An effective managed service program requires transparency in the
supply chain.
By Matt Rivera
Typically, in an engagement for a managed service program, the MSP provider oversees the staffing supply chain, which comprises other staffing suppliers that work through the program to fill a customer’s temporary positions. A single staffing company—no matter how large or efficient—usually cannot staff all positions, at all times, in all locations. Therefore, it’s better to leverage various suppliers that are in touch with a specific industry, location, or skill to find the right people for the customer.
Today, most supply chains use a mix of suppliers, including large, generalized staffing firms and smaller, more specialized or niche partners. Suppliers are typically categorized by the type of positions they fill (i.e., IT, clerical, light industrial, or professional), the specialized skills they place (software engineers, trainers, legal professionals, etc.), or the geographic regions they cover. Depending on the size of the customer, the MSP can manage anywhere between five and 50 staffing vendors.
Ultimately, the goal is to meet the customer’s staffing needs. Though the MSP provider is responsible for the program, the supply chain can make it or break it. For this reason, suppliers and MSPs need to work together.
“Communication is the biggest component of the relationship,” says Vincent Rossy, CEO of CorTech. “As long as everyone communicates and works through issues, we will service the customer. As a supply chain partner, our customers are both the MSP and the end-user. We need to service the MSP to service the end-user and see success.”
Fran Gatto, president and CEO of ABOUT-Consulting, adds that excellent people and trust are also necessary for a successful relationship between an MSP and its suppliers. “What I value the most out of an MSP relationship is mutual respect. This partnership allows the vendors to be committed to the success of the program, and instills the drive to find and promote the best talent available,” she says.
Have Issues?
The most common issue that arises between the MSP and its staffing suppliers is access to and communication with customer managers. In some programs, only the MSP is allowed to interact with managers to take orders or get feedback on candidates. This can be done through a technology interface, such as a VMS (vendor management system), to ensure all communication originates from a single point of contact. In other programs, staffing suppliers might have direct access to managers.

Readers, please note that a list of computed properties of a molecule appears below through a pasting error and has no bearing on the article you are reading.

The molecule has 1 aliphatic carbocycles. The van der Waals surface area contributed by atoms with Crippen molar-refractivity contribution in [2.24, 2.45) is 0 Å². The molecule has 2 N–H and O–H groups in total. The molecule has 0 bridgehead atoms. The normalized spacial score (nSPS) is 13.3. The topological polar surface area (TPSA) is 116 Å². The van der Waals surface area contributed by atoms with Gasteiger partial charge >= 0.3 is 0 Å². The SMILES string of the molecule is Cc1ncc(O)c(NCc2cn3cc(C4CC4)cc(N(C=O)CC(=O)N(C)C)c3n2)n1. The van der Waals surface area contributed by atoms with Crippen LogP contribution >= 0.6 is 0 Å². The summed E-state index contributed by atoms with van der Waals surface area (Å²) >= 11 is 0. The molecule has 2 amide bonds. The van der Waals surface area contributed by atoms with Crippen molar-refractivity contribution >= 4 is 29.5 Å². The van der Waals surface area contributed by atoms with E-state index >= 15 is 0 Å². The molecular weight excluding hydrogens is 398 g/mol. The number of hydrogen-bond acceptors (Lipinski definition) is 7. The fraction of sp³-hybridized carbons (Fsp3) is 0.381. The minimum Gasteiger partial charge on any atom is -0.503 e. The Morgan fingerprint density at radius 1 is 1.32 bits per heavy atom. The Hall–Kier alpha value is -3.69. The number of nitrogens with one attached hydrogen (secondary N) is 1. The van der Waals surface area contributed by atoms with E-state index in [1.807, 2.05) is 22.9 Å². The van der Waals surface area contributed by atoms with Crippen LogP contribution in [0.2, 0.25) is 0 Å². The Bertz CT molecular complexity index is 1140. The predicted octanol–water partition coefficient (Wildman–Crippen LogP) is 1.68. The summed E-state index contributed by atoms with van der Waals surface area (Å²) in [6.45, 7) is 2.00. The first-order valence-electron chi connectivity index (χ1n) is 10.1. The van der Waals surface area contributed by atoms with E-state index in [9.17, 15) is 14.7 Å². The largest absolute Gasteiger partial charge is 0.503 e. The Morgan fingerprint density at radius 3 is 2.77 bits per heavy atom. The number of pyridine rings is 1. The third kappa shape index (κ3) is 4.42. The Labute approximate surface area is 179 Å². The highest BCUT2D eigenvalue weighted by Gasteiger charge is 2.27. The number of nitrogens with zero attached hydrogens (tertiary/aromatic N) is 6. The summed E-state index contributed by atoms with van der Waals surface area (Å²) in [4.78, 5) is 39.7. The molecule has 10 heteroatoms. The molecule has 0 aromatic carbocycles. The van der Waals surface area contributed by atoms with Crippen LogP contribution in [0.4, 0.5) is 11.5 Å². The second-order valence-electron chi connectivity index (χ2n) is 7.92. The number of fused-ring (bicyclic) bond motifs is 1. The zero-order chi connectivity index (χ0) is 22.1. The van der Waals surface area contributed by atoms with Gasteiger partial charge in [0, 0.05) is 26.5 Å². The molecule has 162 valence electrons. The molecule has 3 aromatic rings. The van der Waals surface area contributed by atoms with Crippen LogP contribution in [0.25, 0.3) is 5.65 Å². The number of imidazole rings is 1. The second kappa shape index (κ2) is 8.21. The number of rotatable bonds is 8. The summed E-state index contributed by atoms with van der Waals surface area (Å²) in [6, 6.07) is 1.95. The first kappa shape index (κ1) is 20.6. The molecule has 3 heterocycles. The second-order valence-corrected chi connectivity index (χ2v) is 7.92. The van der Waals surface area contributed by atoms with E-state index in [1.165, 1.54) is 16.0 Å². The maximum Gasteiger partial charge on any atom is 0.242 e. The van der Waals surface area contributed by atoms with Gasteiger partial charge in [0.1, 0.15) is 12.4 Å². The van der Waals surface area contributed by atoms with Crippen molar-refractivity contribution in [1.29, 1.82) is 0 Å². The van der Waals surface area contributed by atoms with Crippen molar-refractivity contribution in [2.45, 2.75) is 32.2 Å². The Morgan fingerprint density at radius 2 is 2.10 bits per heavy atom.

Whichever method is used, the communication and access must be controlled and consistent. To prevent managers from being constantly disrupted and ensure that program data is tracked and measured seamlessly, the MSP should utilize technology (the VMS) or establish guidelines for communications, such as copying the MSP on emails and documents. If the MSP is the main communicator, guidelines should state if and when suppliers will be involved in conversations or meetings. If the suppliers can contact managers directly, communications guidelines should define appropriate contact.
Issues also might arise if the MSP hoards jobs or only releases certain jobs to suppliers. However, most MSPs have ceased this practice because of its adverse effect on the program’s performance. In addition to damaging the relationship with suppliers, hoarding jobs without the expertise or resources to fill them only hurts the MSP in the end.

This brings up the issue of vendor neutrality. There are two definitions of vendor neutrality: (1) The MSP does not fill any jobs, and all jobs are sent out to suppliers to be fulfilled; or (2) The MSP (or an affiliate of the MSP) can fill jobs, but jobs are distributed simultaneously to all suppliers. In this case, the MSP’s performance is measured alongside other suppliers.
Which definition of vendor neutrality is used is up to the customer, but it should be understood and stated up front. Sometimes, it depends on the types of jobs being filled, but more often, it’s a reflection of the customer’s approach to filling jobs.
There isn’t a definitive argument either way as to which is better. However, since the MSP’s goal is to effectively and efficiently fill customer jobs, having the best suppliers in play—even if that includes the MSP—is probably best for the customer.
Lastly, another issue that might impact the supply chain relationship is the perception of the MSP as a “black hole.” In this case, the MSP doesn’t give suppliers feedback on the candidates presented. Suppliers submit resumes in response to jobs from the MSP, but they aren’t updated on the appropriateness of these candidates or on the status of the job openings. There’s nothing worse for a supplier than to submit candidates for a position that is already closed, or for them to lose a candidate for other positions because the MSP has not provided timely feedback on a particular position.